Tom Mighell and I have recorded several episodes of The Kennedy-Mighell Report podcast since I’ve last posted about podcasts on this blog. They are now available on the Legal Talk Network and on iTunes, with an RSS feed here.

Here’s a list (in reverse chronological order) with the program descriptions:

To Cloud or Not to Cloud: That is the Question for Start-up Firms

You’re starting a new firm, or you want to revamp your existing firm’s technology. What approaches and strategies make the most sense for the 10-20 lawyer firm in 2011? Is the “cloud” part of your firm’s immediate future? In this episode, co-hosts Dennis Kennedy and Tom Mighell take a look at some of the technology options for smaller firms, the long term strategies and short-term tactics that should be considered, and the role cloud computing can play in todayís legal technology environment. (Episode 48)

A New Start: Legal Technology Resolutions for 2011

The new year is the perfect time to breathe some life into your approach to technology. Even small accomplishments can bring you big results. Where should you begin and what priorities should you set? In this episode, co-hosts Dennis Kennedy and Tom Mighell survey what technology resolutions lawyers are making for 2011, how to narrow down your list of choices, and, most importantly, how best to make your technology resolutions come true. (Episode 47)

Asked and Answered

What are the hot questions in legal technology today? In this episode, co-hosts Dennis Kennedy and Tom Mighell take on audience questions on legal technology and give you their best answers. (Episode 46)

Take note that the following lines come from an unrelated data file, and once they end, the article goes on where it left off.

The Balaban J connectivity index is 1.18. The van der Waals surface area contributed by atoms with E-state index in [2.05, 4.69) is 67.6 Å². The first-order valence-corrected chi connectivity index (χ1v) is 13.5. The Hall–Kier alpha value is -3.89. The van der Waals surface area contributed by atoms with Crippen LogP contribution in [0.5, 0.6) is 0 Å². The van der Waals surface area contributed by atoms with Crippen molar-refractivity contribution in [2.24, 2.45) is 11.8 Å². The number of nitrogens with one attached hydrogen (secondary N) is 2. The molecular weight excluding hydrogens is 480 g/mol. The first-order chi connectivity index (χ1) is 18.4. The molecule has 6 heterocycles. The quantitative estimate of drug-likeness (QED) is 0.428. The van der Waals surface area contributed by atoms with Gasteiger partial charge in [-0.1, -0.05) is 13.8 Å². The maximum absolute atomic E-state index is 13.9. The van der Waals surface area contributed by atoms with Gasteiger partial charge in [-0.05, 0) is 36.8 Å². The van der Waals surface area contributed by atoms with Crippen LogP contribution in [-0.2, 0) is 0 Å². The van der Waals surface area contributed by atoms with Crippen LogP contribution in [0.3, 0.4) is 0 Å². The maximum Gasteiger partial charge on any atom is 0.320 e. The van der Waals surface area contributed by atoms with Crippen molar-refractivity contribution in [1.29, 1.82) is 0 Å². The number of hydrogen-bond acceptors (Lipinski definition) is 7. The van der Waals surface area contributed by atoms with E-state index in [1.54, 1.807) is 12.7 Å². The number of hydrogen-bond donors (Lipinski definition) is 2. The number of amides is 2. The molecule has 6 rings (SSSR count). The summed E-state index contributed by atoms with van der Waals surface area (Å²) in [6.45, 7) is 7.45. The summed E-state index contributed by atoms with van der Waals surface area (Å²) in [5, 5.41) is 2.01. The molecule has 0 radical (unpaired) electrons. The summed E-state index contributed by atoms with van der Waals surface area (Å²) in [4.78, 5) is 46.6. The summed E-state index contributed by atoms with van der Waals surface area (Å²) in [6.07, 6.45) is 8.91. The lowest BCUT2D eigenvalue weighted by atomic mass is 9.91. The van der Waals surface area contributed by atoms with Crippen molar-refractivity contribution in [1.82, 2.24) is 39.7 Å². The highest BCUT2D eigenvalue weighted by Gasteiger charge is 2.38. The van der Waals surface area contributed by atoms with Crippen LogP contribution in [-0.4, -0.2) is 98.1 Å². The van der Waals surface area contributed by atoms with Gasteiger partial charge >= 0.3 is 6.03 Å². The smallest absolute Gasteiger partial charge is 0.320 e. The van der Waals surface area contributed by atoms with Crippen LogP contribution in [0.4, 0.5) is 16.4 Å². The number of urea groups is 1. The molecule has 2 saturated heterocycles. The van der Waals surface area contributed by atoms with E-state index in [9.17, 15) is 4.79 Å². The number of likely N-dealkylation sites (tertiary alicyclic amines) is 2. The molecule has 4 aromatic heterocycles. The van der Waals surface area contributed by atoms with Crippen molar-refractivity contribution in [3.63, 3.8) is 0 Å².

Whatís the Word for Legal Tech in 2010?

Did technology rock the legal world in 2010 or was it a sleepy little year for legal tech? What were the tech highlights and lowlights for 2010? In this episode, co-hosts Dennis Kennedy and Tom Mighell offer up a wide-ranging, fast-paced and highly-opinionated review of what transpired in legal technology in 2010. (Episode 45)

I really like all of these recent episodes (and the next one we’ve recorded on LinkedIn) and am grateful for the steady increases we’re seeing in downloads of the podcast. I recommend that you subscribe to the podcast through iTunes to get new episodes as they are released.

Of the recent batch of four episodes listed above, I really enjoyed the episode called Whatís the Word for Legal Tech in 2010? (Episode 45). In this episode, we did a tribute to one of our favorite podcasts: ESPN’s Pardon the Interruption (PTI). We based on review of legal tech in 2011 on the style of PTI and designed segments around familiar segments of PTI. Fun and informative.